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You’ve Named Beneficiaries: Who in Their Right Mind Wants Their Loved Ones to End Up with Anything Less Than All of Their Hard-Earned Wealth?

by Samuel N. Asare


Why are we required to name beneficiaries when setting up a retirement plan? The answer is pretty obvious: it’s in the event that the unthinkable should happen and the account owner passes away.  

But for the overwhelming majority –if not all – of investors, there is an even more compelling reason: they do not intend to completely deplete their nest eggs during their lifetime. In fact, many retirees go to great lengths to live on as little as possible in order to leave a hefty inheritance. This is, by all means, a noble act which should be commended.

Are You in for a Surprise?

Sadly, however, most investors have not the slightest idea how much money their beloved beneficiaries will likelyreceive. Why would they not know this seemingly obvious information? Often, it’s simply a result of their advisors not addressing it – perhaps out of ignorance, considering it an unimportant detail, or out of fear of losing the client to a better alternative plan. Other investors make the erroneous assumption that their beneficiaries will end up with whatever is left in their accounts at the time of death.

It is understandable for you not to know precisely how much your beneficiaries will receive on your death; many such details are inexact anyway. But every plan has basic transfer rules, and a good advisor should be able to give their investors a pretty fair idea of what will be left to the heirs, however general.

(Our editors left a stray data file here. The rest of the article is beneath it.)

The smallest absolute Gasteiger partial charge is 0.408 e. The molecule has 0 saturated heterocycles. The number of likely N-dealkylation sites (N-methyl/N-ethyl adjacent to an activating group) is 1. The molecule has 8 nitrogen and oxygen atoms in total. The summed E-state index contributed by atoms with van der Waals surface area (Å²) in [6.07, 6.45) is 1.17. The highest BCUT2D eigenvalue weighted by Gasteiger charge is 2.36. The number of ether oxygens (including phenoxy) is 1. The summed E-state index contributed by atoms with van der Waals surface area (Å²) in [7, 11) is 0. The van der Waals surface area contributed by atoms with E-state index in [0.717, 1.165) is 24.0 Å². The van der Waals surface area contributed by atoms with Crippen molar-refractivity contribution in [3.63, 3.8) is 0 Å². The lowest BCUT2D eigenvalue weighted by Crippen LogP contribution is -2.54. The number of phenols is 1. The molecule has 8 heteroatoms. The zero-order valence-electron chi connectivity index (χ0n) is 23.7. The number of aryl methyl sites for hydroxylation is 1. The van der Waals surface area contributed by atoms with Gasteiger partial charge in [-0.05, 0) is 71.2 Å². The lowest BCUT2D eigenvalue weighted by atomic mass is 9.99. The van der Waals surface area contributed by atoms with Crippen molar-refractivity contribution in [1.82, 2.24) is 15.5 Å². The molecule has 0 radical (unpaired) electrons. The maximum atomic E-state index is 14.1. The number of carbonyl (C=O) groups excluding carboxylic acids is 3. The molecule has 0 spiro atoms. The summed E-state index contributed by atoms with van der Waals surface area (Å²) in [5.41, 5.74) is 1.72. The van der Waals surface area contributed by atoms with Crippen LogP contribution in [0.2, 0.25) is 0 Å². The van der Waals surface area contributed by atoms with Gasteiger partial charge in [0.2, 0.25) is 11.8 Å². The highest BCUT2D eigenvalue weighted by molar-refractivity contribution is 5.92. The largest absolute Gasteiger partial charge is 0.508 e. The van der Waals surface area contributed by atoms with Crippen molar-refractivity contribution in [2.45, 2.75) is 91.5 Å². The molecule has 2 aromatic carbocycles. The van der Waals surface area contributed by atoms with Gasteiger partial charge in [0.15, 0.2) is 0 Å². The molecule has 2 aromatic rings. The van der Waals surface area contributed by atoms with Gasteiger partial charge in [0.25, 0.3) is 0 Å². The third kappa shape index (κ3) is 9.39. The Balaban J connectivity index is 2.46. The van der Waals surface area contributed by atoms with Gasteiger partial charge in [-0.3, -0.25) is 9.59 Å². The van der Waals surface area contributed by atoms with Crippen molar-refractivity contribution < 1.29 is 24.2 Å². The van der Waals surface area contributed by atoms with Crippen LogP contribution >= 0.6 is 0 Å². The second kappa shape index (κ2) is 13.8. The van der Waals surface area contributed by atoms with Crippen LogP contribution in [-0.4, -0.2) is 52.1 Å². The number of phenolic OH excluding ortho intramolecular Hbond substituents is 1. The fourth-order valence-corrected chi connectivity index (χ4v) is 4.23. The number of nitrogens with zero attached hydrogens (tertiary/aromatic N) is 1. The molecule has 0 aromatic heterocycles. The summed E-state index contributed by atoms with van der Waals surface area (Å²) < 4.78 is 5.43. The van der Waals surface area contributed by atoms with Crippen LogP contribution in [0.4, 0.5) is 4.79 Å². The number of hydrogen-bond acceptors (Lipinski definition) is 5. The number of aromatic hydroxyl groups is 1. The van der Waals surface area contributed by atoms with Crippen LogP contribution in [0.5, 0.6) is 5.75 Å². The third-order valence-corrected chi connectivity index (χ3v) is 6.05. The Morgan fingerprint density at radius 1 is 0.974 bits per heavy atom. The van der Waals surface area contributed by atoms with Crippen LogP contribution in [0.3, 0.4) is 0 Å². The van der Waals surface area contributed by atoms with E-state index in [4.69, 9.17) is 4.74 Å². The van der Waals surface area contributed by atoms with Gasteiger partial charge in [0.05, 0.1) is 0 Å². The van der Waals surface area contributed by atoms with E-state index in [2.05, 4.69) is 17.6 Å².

As an investor, you want to ask this question of your advisor, so you can learn the real answer. Please do not let your advisor downplay your question. If you are like most investors we have met, the honest response may surprise you.

Two Transfer Alternatives 

For qualified plans like 401(k)s and IRAs, beneficiaries must pay income tax on the transfer value. Notice that we are ignoring estate taxes which, if applicable, will require an additional payment. As a result, your beneficiaries will receive what is left after income taxes have been paid – meaning less than what is in your account at this moment. 

Here’s an alternative that may be new to you. The Internal Revenue Code allows certain “non-qualified” plans to transfer benefits at death, completely income-tax free.

We advise and help our clients to properly structure and own the only investment vehicle we know of – under IRS rules – that allows for tax-free accumulation, and later allows them to access their money tax-free. And when they ultimately die, the funds can even blossom in value and transfer to the heirs income-tax free!

For assistance, please schedule a no-obligation consultation by calling (877) 656-9111 or visiting today!

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This website is for informational purposes only. All opinions expressed are solely those of Laser Financial Group, LC., and our editorial staff. The information is not to be construed as any form of professional advice, nor as solicitation for the purchase or sale of any security, whatsoever. No particular outcome is guaranteed. No strategy can guarantee a profit, protect against loses, or ensure peace of mind. Recommendations are based solely on third party insurance products for which we receive compensation. Laser Financial Group, LC, does not provide investment advisory services. This does not constitute an offer to provide services in any jurisdiction in which such offer or solicitation would be unlawful under the laws of such jurisdiction. Any United States tax reference on this website is not intended to be used, and cannot be used for the purpose of avoiding penalties under the Internal Revenue Code, or promoting or recommending to another party anything addressed herein.

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